• Stealing of usernames and passwords for commercial or criminal purposes.- Complete wiping out of content or defacing of website pages (i.e hacktivism).
  • Silent spying and monitoring of information by competitors.
  • Corruption of entire databases and deleting of backups.
  • Obtaining the application’s admin credentials via an SQL injection can have serious consequences, including taking control of the server remotely, manipulation and exploiting of the applications already residing on the server and also the gaining of unauthorized access to other servers on the network.

How do you ensure your code cannot be hacked with SQL Injections?

In order to avoid SQL injections, it is imperative that any input the application receives is sanitized to validate that what the application is expecting to receive as input. For example, a book name should indeed be a book name and not a malicious SQL script.

Most programming frameworks have input sanitization methods that should be used whenever possible. In addition, the following security steps should be taken to neutralize SQL injections:

  • Validation should be based on a whitelist: accept only data fitting a specified structure, rather than reject bad patterns.
    Check for the following:
    – Data Type
    – Size
    – Range
    – Format
    – Expected values
  • Instead of concatenating strings:
    – Use secure database components such as stored procedures, parameterized queries, and object bindings for commands
    – An even better solution is to use an ORM library, such as EntityFramework, Hibernate, or iBatis.
  • Restrict access to database objects and functionality, according to the Principle of Least Privilege

How to Prevent SQL injection attacks?

Checkmarx’s Static Application Security Testing (SAST) solution automatically scans your application’s source code, mapping the data flow from the input to the sink. Flows that do not include a sanitation method are automatically flagged as potential SQL injection vulnerabilities.

Sample code in SQL:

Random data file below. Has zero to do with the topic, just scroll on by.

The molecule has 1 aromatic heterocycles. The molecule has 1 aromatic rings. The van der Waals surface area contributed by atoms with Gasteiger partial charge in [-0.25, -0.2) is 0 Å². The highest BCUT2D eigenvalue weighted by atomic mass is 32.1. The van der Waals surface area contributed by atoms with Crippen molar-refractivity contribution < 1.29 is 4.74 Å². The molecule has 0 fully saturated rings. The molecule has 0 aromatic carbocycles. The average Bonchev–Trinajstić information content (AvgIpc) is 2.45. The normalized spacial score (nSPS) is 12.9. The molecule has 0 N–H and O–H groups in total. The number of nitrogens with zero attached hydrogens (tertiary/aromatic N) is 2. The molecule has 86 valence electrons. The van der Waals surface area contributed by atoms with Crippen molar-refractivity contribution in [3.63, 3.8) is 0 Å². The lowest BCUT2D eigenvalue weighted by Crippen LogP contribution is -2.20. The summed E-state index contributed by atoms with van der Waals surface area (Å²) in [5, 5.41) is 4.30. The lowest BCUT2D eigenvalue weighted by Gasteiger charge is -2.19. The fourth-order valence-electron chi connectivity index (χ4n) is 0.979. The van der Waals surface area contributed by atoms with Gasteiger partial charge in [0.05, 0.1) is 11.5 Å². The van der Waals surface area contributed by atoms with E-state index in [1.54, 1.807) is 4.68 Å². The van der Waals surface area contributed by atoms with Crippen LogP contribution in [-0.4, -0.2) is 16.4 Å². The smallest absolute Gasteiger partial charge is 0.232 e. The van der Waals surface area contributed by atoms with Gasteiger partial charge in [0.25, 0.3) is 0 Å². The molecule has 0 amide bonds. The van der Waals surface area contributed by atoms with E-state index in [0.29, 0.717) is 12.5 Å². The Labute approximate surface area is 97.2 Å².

select id, firstname, lastname from authors

If one provided:

Firstname: evil’ex Lastname: Newman

The query string becomes:

select id, firstname, lastname from authors where forename = ‘evil’ex’ and surname =‘newman’

Which the database attempts to run as:

Incorrect syntax near il’ as the database tried to execute evil.

A safe version of the above SQL statement could be coded in Java as:

String firstname = req.getParameter(“firstname”); String lastname = req.getParameter(“lastname”); // FIXME: do your own validation to detect attacks String query = “SELECT id, firstname, lastname FROM authors WHERE forename = ? and surname = ?”; PreparedStatement pstmt = connection.prepareStatement( query ); pstmt.setString( 1, firstname ); pstmt.setString( 2, lastname ); try { ResultSet results = pstmt.execute( ); }

Preventing SQL Injection with CxSAST

Since applications can have many data flows, CxSAST points at the optimal location in the code to place the sanitation method. This helps in eliminating as many potential SQLi exploits as possible with a single fix. Checkmarx presents each SQL Injection finding as an attack vector, making it easy to traverse the code from input to sink and see the flowing of corresponding lines of code the data.

This allows a security professional or a developer to understand how this attack can be perpetrated.

How Checkmarx CxSAST Detects SQL Injection: